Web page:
Morning at the qualification range, Ft. Riley 2007

As our time here nears an end, I wanted to post a few photos. This one is my favorite. A teammate took it early one morning as we prepared to zero and qualify with our rifles. Ammunition shed in the right foreground, the control tower and the target frames in the background through the morning fog, the sun is rising.

Saturday, April 14, 2007

Intel the company, not intelligence the job!

Funny story shared by a buddy from my unit a bit ago: He was having to repeatedly try to get a reserve soldier reassigned because the powers that be persisted in assigning him to intelligence (“intel”) positions even though he was not trained in intelligence. He was an information technology (IT) guy by training- working with computers and software, not reports about strengths and weaknesses of friendly and enemy forces. Turns out they kept assigning him to intel positions because, hey, he has a job at “Intel”, right? Uh, guys, that would be the microchip manufacturer. Why am I not surprised?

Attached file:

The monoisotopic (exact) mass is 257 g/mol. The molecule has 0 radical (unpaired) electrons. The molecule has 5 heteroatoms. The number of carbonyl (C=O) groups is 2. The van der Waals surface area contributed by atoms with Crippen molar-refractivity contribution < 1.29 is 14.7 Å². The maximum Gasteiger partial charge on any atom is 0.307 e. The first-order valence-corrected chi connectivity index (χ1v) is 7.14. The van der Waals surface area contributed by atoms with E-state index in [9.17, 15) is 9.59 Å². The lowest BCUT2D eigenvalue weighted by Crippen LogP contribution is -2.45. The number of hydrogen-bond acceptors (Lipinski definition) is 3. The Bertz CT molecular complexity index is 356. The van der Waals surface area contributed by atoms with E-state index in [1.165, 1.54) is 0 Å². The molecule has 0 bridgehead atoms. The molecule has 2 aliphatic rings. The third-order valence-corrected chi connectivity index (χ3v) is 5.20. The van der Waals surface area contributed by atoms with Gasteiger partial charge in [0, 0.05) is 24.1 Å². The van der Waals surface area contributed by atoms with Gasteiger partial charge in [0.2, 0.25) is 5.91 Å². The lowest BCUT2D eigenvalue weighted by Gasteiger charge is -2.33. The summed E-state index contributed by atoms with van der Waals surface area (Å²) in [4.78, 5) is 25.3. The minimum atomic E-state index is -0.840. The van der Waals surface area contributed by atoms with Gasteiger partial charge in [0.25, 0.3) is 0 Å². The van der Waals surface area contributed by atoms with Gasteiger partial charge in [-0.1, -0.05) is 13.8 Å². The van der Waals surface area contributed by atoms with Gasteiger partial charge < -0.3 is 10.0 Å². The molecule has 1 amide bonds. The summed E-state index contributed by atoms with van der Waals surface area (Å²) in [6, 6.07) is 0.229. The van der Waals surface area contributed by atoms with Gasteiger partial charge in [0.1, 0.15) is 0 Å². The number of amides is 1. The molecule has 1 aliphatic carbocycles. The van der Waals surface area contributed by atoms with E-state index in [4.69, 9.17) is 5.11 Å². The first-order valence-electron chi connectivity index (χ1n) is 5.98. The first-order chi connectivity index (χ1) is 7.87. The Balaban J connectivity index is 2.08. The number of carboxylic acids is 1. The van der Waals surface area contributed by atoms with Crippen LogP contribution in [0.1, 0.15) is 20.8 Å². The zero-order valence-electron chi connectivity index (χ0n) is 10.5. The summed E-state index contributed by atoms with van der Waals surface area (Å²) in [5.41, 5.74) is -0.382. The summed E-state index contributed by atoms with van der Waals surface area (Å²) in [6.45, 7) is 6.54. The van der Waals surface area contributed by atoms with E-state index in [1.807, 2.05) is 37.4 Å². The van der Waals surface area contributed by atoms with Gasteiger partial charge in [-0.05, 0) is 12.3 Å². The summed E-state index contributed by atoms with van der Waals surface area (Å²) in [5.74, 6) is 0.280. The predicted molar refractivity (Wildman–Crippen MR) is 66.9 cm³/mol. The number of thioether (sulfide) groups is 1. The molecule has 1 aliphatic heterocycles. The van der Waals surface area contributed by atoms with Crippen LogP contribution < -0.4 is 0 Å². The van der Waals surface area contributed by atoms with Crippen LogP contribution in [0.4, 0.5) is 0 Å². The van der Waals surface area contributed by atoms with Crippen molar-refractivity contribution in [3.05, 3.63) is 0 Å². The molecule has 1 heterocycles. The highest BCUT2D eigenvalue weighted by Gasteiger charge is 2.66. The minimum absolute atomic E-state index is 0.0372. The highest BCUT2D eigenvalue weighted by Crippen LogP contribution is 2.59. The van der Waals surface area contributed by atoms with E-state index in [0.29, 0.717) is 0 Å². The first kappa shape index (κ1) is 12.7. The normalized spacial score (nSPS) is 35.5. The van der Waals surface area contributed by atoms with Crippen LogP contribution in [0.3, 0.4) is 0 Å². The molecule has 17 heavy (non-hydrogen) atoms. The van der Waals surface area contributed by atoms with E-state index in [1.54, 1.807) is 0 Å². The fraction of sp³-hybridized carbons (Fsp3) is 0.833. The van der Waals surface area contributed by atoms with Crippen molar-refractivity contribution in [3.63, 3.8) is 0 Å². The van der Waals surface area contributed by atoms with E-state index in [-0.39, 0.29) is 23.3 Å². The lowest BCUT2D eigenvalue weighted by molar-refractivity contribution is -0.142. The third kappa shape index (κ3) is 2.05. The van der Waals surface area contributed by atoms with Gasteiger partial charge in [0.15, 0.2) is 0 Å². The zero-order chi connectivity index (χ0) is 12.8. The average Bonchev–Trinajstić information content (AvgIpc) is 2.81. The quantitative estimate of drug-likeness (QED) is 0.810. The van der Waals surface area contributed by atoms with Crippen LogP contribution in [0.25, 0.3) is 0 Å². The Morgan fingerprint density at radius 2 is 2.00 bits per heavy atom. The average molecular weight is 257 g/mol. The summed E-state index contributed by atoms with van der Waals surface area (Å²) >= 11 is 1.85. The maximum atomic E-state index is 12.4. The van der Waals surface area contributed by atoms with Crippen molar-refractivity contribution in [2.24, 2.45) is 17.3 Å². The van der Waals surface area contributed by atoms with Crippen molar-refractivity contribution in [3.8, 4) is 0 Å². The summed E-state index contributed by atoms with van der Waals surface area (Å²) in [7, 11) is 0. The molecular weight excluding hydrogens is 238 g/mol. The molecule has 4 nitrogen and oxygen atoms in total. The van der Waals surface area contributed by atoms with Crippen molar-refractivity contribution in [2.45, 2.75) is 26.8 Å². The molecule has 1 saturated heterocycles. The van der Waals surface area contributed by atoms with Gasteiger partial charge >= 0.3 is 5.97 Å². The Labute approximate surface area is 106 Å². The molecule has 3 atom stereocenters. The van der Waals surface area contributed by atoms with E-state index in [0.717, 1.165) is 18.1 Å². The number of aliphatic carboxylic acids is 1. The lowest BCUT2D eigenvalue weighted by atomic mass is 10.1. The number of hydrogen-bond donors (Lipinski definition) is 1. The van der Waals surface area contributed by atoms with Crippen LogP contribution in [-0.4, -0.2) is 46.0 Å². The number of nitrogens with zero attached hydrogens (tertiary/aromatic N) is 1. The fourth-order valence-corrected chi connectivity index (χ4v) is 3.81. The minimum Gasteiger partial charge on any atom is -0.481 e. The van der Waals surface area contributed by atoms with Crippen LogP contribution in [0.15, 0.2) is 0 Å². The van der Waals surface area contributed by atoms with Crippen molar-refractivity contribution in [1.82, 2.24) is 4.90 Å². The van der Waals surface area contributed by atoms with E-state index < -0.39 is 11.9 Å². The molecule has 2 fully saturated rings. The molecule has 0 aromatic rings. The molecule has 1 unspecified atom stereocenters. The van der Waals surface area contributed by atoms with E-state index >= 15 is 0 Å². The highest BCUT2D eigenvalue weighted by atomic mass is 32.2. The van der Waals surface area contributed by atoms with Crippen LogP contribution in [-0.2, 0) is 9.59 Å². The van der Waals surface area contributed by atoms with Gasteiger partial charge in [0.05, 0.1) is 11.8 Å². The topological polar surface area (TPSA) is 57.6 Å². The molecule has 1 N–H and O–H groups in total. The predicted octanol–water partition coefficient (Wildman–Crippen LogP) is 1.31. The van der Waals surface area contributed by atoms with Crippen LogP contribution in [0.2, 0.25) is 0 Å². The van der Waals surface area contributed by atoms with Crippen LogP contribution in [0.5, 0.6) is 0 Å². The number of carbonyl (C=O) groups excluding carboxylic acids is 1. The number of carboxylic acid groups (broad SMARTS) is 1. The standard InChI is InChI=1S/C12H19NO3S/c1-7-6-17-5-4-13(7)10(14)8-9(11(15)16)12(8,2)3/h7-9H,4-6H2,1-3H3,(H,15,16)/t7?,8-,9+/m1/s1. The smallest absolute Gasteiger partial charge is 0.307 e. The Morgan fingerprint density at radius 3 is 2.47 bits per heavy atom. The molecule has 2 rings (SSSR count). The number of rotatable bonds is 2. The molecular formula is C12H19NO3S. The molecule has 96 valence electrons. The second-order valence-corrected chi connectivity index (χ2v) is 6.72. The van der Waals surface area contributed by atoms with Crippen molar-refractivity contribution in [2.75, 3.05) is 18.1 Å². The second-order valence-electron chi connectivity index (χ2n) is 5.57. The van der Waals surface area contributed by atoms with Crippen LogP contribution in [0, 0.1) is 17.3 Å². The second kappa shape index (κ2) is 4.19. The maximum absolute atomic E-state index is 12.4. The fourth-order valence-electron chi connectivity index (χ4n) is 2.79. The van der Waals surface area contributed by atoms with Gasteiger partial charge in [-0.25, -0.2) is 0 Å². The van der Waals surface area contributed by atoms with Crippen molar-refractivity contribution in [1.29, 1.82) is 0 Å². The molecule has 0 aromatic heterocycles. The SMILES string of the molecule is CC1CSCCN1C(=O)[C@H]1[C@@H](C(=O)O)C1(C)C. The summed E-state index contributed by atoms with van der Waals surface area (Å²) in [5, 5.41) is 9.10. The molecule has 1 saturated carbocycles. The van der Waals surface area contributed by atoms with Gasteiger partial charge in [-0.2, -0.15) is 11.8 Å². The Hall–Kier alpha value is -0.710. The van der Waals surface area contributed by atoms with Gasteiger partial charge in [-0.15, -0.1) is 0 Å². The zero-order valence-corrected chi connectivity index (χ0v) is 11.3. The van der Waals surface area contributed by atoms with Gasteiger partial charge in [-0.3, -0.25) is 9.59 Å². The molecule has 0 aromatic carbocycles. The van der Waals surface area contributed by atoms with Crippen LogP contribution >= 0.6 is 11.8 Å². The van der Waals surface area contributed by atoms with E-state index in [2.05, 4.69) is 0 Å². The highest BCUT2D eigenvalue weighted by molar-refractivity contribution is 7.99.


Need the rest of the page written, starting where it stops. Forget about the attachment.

Situational Awareness

Situational Awareness is a buzzword in the military referring to the need to be aware of what is going on around you in the environment- other peoples' actions, words, nonverbals, and other factors such as suspicious objects, circumstances, behaviors and so on.

Some people lack situational awareness in a specific situation- presentations.


Speakers and presenters sometimes fail to recognize the interests and desires of their audience. For example, one should know if he is the last speaker before lunch or the end of the day when their audience is both captive and has been subjected to presentations that have gone on for hours. That would be a great piece of information to let one know to: